We live in a culture where our marketers and entertainment media compulsively mislead us about the sustainability of youth; the indignity of old age; the avoidance of suffering; the denial of death; the meaning of real beauty; the impermanence of every human love; the dysfunctions of children and family; the silliness of virtue; and the cynicism of religious faith. It’s a culture of fantasy, selfishness and illness that we’ve brought upon ourselves. And we’ve done it by misusing the freedom that other -- and greater -- generations than our own worked for, bled for and bequeathed to our safe-keeping.

For the full text please go here.

St. Caesarius of Arles - Sermon 15

The Fathers of the Church

St. Caesarius of Arles

Sermon 15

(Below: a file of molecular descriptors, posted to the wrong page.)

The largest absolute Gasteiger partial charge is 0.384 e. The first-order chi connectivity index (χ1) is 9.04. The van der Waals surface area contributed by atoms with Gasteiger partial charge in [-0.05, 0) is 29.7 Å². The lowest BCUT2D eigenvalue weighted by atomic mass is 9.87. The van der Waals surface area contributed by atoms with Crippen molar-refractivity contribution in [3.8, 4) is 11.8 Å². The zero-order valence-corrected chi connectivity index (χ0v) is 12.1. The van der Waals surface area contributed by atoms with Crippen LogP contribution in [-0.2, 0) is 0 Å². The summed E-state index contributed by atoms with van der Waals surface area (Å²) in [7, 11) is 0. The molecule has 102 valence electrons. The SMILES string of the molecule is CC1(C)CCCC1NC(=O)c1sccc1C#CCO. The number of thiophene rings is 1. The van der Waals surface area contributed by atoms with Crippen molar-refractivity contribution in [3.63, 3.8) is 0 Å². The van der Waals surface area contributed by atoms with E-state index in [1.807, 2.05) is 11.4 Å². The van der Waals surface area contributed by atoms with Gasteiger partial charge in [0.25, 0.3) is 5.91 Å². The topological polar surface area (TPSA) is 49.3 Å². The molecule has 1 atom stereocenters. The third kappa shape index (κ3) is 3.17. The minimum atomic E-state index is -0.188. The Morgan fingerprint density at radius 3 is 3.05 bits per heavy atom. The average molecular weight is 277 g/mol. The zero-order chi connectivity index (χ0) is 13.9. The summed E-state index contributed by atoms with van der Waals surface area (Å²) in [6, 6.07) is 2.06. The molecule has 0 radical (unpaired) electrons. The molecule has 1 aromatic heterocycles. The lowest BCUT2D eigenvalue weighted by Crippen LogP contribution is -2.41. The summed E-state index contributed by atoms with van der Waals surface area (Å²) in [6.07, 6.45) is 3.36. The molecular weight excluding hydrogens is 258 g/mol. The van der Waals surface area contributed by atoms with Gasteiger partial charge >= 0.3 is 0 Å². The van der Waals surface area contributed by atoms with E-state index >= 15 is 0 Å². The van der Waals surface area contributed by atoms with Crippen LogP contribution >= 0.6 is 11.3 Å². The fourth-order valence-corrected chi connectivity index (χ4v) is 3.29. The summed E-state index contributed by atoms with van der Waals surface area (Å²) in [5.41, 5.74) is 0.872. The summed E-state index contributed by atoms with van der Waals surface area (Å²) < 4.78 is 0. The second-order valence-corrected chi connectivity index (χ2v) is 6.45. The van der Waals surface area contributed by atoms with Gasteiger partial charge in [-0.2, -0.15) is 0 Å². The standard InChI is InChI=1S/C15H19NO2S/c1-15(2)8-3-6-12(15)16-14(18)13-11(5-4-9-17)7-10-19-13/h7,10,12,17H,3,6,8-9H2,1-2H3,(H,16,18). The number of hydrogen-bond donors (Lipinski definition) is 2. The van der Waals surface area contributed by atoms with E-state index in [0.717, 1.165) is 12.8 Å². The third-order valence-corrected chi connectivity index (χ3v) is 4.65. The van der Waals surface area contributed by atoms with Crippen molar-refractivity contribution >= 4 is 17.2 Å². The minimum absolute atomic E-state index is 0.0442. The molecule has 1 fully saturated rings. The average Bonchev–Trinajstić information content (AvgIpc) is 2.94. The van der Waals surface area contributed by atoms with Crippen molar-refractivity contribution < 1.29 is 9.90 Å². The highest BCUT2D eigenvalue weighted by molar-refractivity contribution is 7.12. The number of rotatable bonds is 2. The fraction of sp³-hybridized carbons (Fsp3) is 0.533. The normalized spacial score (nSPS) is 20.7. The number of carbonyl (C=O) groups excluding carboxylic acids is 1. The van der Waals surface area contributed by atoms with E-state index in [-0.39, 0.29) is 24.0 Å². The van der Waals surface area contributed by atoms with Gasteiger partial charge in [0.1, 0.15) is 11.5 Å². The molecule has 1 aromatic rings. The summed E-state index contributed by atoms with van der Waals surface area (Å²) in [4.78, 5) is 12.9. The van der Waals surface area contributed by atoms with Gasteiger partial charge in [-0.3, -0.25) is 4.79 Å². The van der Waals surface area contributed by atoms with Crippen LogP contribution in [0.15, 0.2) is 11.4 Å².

(1) There are many people, dearly beloved, who think that this alone is sufficient for eternal life, that they do no evil. Therefore, all who, perchance, deceive themselves with this false assurance should clearly understand that the mere avoidance of evil is not enough for any Christian unless he does as much good as he can. He who said ‘Turn away from evil,’ also said ‘and do good’1 The Gospel gives us the same advice in terrible words: ‘Every tree that is not bringing forth good fruit is to be cut down and thrown into the fire.’2 It does not say the tree that brings forth evil fruit, but ‘that is not bringing forth good fruit.’ From this you can realize what hope the man who does evil will have, since the one who does no good will be cut down and cast into the fire. Therefore, the Lord says: ‘He who has my commandments and keeps them, he it is who loves me’; and: ‘What does it avail that you call me, “Lord, Lord” and do not practice the things that I say?’3